According to everything I read from what I determined to be credible sources, and my neighbor Randy who has been a contractor most of his life, a vapor barrier is essential. Containers are apparently notorious for condensation build-up on the inside or “sweating,” especially in humid climates. A vapor barrier blocks moisture from entering a home. It can be a foam or some other type of insulation, or more typically, a film or sheet. Conventionally the house wrap, Tyvek or another brand, is applied to the outside of a “normal” home being built, stretched taught and stapled in place before the siding goes on.

Reasons why we chose Tyvek:

  1. It is the easiest to obtain through a retailer, and by far the cheapest option. The spray adhesive is necessary to have the film adhere to the wall as it gets rolled on.

  2. To extoll the green benefits of our decision to go this route, I’d say the wrap itself is recycleable, a #2. This is a polyethylene, same as a milk jug, shampoo bottle or Smart Balance tub. The apparent R-value is non-existent, being that it is the thickness of construction paper.

  3. The simple fact is that it was a necessary step in construction.

Why it is non-green:

  1. Tyvek is manufactured by DuPont, a large chemical corporation, one that is undoubtedly manufacturing many products that, though useful, have difficulty diffusing into the ecosystem as it were. So be it. Sometimes awareness is all that you can offer.

  2. The spray adhesive is manufactured by 3M, and simply by its odor and effectiveness, it is apparent that it is far from a green product. They advertise low VOC, though. Note: if you use this or any other spray adhesive in a container, cover your hair and wear long sleeves and pants. Wash your hands with mineral spirits afterwards.

If I had to go back:

I’d use Typar or HomeGuard house wrap. Both companies claim to have recycled content in their product, are part of the Green Building Council, and at least mention LEEDS in their respective websites. Another credit is that both companies actually address some sort of environmental awareness, whether or not it’s a marketing ploy. Note: both brands are more expensive than Tyvek.

As far as adhesives go, I’d order one that was from a smaller corporation, and had some sort of green credential. In my research, I find that at least attempting to sound green deserves a little credit. As I mentioned, being under a time constraint, we opted to use what we can get at the store as opposed to waiting for an order to be delivered.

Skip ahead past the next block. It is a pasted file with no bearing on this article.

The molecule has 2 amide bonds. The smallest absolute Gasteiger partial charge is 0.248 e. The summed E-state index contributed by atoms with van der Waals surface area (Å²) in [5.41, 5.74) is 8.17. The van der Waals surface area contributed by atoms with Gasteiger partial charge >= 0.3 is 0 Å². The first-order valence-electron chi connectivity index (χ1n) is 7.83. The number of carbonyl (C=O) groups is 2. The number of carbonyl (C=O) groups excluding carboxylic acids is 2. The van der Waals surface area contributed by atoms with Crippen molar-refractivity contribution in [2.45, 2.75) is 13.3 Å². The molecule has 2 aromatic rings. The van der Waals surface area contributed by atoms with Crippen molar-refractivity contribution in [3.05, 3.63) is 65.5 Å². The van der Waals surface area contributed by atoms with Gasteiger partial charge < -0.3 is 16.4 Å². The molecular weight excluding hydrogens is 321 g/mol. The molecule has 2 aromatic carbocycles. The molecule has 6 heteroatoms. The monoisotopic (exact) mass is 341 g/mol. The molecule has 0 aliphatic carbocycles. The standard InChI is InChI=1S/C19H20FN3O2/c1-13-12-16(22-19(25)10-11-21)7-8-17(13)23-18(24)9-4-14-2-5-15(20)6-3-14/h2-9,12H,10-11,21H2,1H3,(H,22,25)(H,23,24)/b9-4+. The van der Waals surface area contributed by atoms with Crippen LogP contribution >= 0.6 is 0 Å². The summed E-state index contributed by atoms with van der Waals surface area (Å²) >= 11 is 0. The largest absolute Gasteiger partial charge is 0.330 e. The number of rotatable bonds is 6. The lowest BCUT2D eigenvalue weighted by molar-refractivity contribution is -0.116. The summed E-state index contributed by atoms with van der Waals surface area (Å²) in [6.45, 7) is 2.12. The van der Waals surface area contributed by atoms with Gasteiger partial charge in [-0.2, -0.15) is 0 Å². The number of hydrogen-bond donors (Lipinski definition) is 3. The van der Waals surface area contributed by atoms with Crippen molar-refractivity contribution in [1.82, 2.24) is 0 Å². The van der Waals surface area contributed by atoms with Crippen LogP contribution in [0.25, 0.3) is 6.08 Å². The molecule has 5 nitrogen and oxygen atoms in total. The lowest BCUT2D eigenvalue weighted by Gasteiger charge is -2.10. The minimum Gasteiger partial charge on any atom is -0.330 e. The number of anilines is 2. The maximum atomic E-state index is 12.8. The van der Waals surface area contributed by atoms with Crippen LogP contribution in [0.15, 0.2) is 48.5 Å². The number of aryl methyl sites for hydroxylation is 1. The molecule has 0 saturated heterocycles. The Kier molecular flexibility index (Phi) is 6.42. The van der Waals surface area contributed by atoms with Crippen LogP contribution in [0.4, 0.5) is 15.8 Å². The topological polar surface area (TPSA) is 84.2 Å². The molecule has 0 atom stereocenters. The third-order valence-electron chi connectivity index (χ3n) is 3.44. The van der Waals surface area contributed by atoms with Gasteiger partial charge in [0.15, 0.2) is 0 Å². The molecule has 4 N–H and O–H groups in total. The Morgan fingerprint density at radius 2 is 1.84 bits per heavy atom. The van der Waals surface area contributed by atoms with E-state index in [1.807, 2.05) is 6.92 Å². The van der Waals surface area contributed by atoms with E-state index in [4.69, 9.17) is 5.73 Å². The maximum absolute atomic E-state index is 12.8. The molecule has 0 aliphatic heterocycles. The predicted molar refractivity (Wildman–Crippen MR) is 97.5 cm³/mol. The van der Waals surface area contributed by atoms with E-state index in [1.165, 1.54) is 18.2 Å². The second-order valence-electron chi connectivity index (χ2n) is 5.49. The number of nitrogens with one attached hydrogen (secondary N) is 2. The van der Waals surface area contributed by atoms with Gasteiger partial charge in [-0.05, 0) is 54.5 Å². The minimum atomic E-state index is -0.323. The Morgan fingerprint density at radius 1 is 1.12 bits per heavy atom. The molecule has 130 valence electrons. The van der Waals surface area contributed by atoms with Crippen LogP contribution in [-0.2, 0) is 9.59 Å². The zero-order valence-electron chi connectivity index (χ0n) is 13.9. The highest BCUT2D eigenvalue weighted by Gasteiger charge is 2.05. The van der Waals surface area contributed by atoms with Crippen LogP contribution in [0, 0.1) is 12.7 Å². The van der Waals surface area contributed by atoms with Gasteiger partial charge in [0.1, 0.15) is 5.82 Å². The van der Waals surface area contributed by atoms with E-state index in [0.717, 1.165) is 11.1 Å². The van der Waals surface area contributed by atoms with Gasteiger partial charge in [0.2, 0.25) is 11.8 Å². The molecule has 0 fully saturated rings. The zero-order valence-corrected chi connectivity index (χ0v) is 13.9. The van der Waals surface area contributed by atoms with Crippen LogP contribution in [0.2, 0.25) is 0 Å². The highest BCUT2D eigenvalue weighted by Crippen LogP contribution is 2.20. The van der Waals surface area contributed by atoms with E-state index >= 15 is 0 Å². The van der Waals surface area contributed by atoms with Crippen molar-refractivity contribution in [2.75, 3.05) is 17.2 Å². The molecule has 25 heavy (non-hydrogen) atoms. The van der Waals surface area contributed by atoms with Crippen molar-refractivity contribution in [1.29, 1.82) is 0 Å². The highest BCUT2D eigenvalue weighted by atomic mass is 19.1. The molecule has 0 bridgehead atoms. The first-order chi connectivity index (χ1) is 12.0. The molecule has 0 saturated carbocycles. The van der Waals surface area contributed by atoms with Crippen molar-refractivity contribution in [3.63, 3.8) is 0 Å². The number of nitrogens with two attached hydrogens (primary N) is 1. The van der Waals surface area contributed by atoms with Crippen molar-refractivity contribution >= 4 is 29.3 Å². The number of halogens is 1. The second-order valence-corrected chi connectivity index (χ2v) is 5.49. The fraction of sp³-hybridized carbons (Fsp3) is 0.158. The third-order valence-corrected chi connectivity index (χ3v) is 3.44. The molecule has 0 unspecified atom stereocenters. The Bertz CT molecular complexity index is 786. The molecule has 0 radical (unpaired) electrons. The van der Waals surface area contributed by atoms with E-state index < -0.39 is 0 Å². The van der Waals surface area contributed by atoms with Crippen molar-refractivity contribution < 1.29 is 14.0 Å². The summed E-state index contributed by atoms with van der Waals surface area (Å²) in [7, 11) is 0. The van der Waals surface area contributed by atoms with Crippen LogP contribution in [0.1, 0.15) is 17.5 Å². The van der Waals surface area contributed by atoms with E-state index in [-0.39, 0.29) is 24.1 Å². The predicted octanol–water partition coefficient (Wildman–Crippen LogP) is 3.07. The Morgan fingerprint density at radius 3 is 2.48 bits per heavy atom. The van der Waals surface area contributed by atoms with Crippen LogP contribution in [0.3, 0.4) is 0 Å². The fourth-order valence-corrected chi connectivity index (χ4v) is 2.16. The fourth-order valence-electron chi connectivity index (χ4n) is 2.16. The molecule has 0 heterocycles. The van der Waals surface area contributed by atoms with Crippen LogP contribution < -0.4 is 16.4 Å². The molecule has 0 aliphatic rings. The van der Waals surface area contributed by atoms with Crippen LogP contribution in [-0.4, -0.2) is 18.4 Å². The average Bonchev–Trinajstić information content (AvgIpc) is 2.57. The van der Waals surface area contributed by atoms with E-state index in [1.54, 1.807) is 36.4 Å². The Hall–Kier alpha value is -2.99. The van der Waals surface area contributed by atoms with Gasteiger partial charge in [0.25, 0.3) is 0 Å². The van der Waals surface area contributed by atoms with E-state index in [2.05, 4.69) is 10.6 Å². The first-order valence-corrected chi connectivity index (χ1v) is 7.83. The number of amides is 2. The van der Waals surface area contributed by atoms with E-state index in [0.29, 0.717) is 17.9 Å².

Really if I had to go back:

I’d do some more research and find a spray-on vapor barrier. Naturally I’d look for something green, but even a petroleum-based product would be justifiable. The FoamIt Company manufactures a DIY spray foam that is apparently soy-based, but after reading the fine print it seems a bit dubious. No matter, any soy insulation is actually petroleum-based with soy content added. This kit offers 600 sq. ft. of 1” foam, which is very close to the amount needed to cover the two long walls, back wall, and ceiling of a 20’ container. It’s closed cell, so it’s an effective vapor barrier. The 1” of foam has a rating of R-7, which is a good start in conjunction with another type of insulation. The kit is $630, so cost is a factor. After you begin spraying, it’s apparently unusable after a month.

When all is said and done, I’ve spent under $150 to have a vapor barrier that is trusted by industry professionals and experts. I detested every minute of the application, the aesthetics of it severely irritate me and I honestly cannot wait until it is covered by insulation.

Postscript:

Certain types of readily available primers such as Zinsser’s BIN or Sherman William’s Moisture Vapor Barrier have acceptable perm ratings per most building codes, between 0.1 and 1 perm. Really really going back, I’d use something along those lines.

Another option I only briefly explored, but might end up being a very effective option would be to use some sort of spray on bedliner used to coat the beds of pickup trucks such as Rhino Liner.

You can email Southworth LLC at swlivingspaces@gmail.com.

Have you installed a vapor barrier on a container?  What worked and didn’t work for you?  What advice would you have for someone planning on applying one?

Below are some pictures from the project.

24' modified containers stacked up

24' modified containers stacked up

Last week I visited our Chicago shop to meet with some customers and check on a few projects that are going on down there.   The 2 projects we have currently there are both industrial projects.  While the containers involved will be used for completely different purposes, there were some similarities between the projects that might apply to a wide variety of project out there.

Both projects were designed to store sensitive equipment in rugged environments.  One project was going to need to brave extreme heat and cold whereas the other were multiple containers that would probably not move after they were in place, but would need to suit a wide range of temperatures.  Both needed heavy duty HVAC systems and insulation to ensure that the interior temperatures stay constant.  Both project also needed to have custom holes for equipment to come in and out of the container. 

The also had some differences.  One project had a very specific length they needed – 24’.  No more, no less.  The other project had very tight space requirements, so we used 10’ containers.  While both are custom lengths, the 10’s are a more common “custom” length so we were able to use containers called “duo-cons”.  Duo-cons are two 10’ containers that are built end to end in the factory.  Both ends of the “20’” container have doors and where there should be doors to separate the containers, there are not.  Instead the walls are tack-welded inside the container so when we get the container in the shop, we can cut the two containers apart and weld the ends in place.  Also, the 10’ containers needed to have special flooring to work well with the equipment going in the container.  The larger container needed only an epoxy floor that was applied over the existing floor.

Here are some pictures of the different projects so you can get an idea of what these projects look like.